I missed out…
Somehow I completely missed out on the Fighting Fantasy:series (FF) gamebooks during their initial run. Probably, since I was already playing AD&D, T&T, and DQ, the solitary fun of the gamebooks was not as appealing as the social fun of tabletop RPGs, and what little desire I had for something like gamebooks was was more than adequately served by T&T solo adventures. In any case, I never owned any FF gamebooks until I picked up the 2003 iBooks reprints of The Warlock of Firetop Mountain and The Citadel of Chaos.
…but Internet RPG Forums are amazing
I had run across a mention of a Fighting Fantasy RPG, somewhere (probably on rpg.net), and eventually figured out it was Fighting Fantasy — The Introductory Role-playing Game (FF:TIRpG) and purchased a copy from a used bookstore online. It was easy to find, as I recall. 1
Mechanically it is the system from the FF gamebooks, but with explanations for new tabletop gamers of how to use it for tabletop gaming. It is actually a nice introductory RPG, but it was a little too simple for the game I wanted, and my interested stopped there for a while.
At some point I figured out (again, probably by reading on rpg.net) that the Advanced Fighting Fantasy RPG was a different set of books from the FF RPG, with a more detailed system, and it was probably what I should have been looking for instead of FF:TIRpG, but my interest had fall asleep; no doubt in part because the third book of the set, Allansia, was reputedly difficult and expensive to get. 2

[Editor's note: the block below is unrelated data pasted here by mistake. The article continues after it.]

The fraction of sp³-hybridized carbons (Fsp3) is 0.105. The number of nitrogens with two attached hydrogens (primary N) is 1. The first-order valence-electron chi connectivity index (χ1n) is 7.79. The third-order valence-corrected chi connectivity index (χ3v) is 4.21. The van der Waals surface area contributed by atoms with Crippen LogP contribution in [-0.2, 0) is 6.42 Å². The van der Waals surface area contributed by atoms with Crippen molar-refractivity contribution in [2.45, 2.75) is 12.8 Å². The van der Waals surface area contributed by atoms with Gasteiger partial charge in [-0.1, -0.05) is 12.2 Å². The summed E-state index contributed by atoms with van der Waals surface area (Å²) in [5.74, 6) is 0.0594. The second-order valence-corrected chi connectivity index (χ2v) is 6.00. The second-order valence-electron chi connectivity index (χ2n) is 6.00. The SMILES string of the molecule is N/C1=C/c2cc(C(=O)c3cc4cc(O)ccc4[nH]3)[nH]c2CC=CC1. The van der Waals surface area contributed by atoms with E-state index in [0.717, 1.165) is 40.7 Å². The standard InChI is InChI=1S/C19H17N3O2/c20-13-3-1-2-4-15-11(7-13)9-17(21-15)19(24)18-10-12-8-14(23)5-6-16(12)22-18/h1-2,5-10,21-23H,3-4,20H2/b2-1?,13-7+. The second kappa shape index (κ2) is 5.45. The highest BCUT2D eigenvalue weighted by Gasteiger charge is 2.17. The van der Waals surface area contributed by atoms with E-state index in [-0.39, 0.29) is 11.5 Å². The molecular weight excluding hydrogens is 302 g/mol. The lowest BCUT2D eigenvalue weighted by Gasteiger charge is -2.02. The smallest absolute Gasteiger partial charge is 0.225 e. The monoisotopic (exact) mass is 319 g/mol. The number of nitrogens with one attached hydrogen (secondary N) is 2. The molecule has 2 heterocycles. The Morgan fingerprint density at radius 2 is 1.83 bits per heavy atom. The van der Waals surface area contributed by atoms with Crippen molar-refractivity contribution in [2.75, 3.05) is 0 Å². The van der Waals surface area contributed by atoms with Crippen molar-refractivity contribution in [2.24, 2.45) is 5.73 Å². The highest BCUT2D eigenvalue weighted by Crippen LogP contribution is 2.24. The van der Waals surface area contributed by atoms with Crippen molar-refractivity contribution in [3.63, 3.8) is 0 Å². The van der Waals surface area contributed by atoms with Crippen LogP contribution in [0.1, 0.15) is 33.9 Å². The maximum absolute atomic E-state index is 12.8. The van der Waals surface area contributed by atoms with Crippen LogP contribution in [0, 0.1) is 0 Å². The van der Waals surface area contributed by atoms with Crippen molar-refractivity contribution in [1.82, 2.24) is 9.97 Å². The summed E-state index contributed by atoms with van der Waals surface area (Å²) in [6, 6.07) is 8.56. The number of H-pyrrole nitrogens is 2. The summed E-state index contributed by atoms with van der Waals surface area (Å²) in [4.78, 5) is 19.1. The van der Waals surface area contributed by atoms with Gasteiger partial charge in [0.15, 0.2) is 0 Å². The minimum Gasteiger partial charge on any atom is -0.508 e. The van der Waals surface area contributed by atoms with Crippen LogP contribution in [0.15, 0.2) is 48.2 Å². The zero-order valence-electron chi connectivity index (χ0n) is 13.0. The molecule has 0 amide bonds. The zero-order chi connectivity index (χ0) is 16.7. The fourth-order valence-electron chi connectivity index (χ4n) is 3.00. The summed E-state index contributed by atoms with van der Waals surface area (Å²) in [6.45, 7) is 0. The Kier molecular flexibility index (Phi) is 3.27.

However, the Arion Games edition (AFF2e) published in 2011 reawakened my interest. I got that edition, and liked the system and setting, but wondered how different it was to the original AFF. Eventually I decided I wanted to compare AFF2e to the original AFF, so it was back to the Internet bookstores. Dungeoneer and Blacksand! were relatively easy to find (Dungeoneer in particular), but an relatively affordable copy of Allansia was more difficult. Eventually I was successful. Yesterday Allansia arrived, and today Blacksand! arrived.
At My Table
I'm planning to use AFF as my pickup game with the kids, the game we play when something else has to be canceled, too few players are available, or I'm just too tired to play anything more complicated. I'm looking to make use of the Titan setting, with all its over-the-top fantasy elements.
I'm going to start with the original FF RPG, play that for a few sessions, add in the stuff from Dungeoneer, then Blacksand!, then Allansia, maybe all in the same episodic campaign. Eventually I'll transition to another campaign, using the AFF 2e rules. At the end of it all I should be able to do a good comparison of all three rules sets. Maybe then I'll do an actual review, but don't hold your breath.
Fighting Fantasy and Advanced Fighting Fantasy RPG Bibliography
Fighting Fantasy — The Introductory Role-playing Game (FF:TIRpG)
The system in Fighting Fantasy - The Introductory Role-playing Game is pretty much the same as in the Fighting Fantasy game books.